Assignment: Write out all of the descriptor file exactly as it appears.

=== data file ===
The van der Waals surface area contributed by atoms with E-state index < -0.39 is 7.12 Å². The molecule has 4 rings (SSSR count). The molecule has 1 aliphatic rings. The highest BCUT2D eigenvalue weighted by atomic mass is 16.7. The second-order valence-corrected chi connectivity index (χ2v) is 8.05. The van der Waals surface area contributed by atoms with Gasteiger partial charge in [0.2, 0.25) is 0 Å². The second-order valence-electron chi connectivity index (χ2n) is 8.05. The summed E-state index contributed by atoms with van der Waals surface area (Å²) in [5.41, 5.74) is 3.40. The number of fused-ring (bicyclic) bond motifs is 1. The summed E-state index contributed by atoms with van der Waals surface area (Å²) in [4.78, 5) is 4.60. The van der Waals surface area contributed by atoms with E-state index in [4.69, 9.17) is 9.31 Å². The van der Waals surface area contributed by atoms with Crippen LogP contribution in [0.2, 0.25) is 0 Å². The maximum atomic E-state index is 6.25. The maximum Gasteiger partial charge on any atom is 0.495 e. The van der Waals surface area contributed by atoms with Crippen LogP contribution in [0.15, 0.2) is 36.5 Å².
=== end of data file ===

The van der Waals surface area contributed by atoms with E-state index < -0.39 is 7.12 Å². The molecule has 4 rings (SSSR count). The molecule has 1 aliphatic rings. The highest BCUT2D eigenvalue weighted by atomic mass is 16.7. The second-order valence-corrected chi connectivity index (χ2v) is 8.05. The van der Waals surface area contributed by atoms with Gasteiger partial charge in [0.2, 0.25) is 0 Å². The second-order valence-electron chi connectivity index (χ2n) is 8.05. The summed E-state index contributed by atoms with van der Waals surface area (Å²) in [5.41, 5.74) is 3.40. The number of fused-ring (bicyclic) bond motifs is 1. The summed E-state index contributed by atoms with van der Waals surface area (Å²) in [4.78, 5) is 4.60. The van der Waals surface area contributed by atoms with E-state index in [4.69, 9.17) is 9.31 Å². The van der Waals surface area contributed by atoms with Crippen LogP contribution in [0.2, 0.25) is 0 Å². The maximum atomic E-state index is 6.25. The maximum Gasteiger partial charge on any atom is 0.495 e. The van der Waals surface area contributed by atoms with Crippen LogP contribution in [0.15, 0.2) is 36.5 Å².